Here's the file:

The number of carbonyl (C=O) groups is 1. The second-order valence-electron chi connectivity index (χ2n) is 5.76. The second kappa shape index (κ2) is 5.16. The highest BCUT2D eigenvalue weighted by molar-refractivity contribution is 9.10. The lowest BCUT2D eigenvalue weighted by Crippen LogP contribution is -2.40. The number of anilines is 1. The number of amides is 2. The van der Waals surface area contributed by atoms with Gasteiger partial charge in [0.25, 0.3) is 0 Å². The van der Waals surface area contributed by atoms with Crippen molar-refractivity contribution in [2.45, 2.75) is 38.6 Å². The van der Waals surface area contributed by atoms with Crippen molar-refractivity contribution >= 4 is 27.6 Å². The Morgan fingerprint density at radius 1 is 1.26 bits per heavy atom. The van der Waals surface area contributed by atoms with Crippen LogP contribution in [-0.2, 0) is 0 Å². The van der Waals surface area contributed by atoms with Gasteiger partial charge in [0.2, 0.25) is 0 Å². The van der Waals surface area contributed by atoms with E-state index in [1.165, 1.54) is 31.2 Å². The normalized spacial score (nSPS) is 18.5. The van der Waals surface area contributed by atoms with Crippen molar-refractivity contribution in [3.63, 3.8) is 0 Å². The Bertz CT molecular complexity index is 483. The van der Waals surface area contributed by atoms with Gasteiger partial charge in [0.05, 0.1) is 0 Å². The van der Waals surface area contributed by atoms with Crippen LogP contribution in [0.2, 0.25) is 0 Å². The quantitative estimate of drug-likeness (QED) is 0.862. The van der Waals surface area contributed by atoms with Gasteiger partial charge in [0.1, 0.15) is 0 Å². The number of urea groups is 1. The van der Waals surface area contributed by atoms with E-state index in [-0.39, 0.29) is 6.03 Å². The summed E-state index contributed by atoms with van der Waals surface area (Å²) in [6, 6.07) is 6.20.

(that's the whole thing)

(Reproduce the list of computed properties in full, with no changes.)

The number of carbonyl (C=O) groups is 1. The second-order valence-electron chi connectivity index (χ2n) is 5.76. The second kappa shape index (κ2) is 5.16. The highest BCUT2D eigenvalue weighted by molar-refractivity contribution is 9.10. The lowest BCUT2D eigenvalue weighted by Crippen LogP contribution is -2.40. The number of anilines is 1. The number of amides is 2. The van der Waals surface area contributed by atoms with Gasteiger partial charge in [0.25, 0.3) is 0 Å². The van der Waals surface area contributed by atoms with Crippen molar-refractivity contribution in [2.45, 2.75) is 38.6 Å². The van der Waals surface area contributed by atoms with Crippen molar-refractivity contribution >= 4 is 27.6 Å². The Morgan fingerprint density at radius 1 is 1.26 bits per heavy atom. The van der Waals surface area contributed by atoms with Crippen LogP contribution in [-0.2, 0) is 0 Å². The van der Waals surface area contributed by atoms with Gasteiger partial charge in [0.2, 0.25) is 0 Å². The van der Waals surface area contributed by atoms with E-state index in [1.165, 1.54) is 31.2 Å². The normalized spacial score (nSPS) is 18.5. The van der Waals surface area contributed by atoms with Crippen molar-refractivity contribution in [3.63, 3.8) is 0 Å². The Bertz CT molecular complexity index is 483. The van der Waals surface area contributed by atoms with Gasteiger partial charge in [0.05, 0.1) is 0 Å². The van der Waals surface area contributed by atoms with Crippen LogP contribution in [0.2, 0.25) is 0 Å². The quantitative estimate of drug-likeness (QED) is 0.862. The van der Waals surface area contributed by atoms with Gasteiger partial charge in [0.1, 0.15) is 0 Å². The number of urea groups is 1. The van der Waals surface area contributed by atoms with E-state index in [-0.39, 0.29) is 6.03 Å². The summed E-state index contributed by atoms with van der Waals surface area (Å²) in [6, 6.07) is 6.20.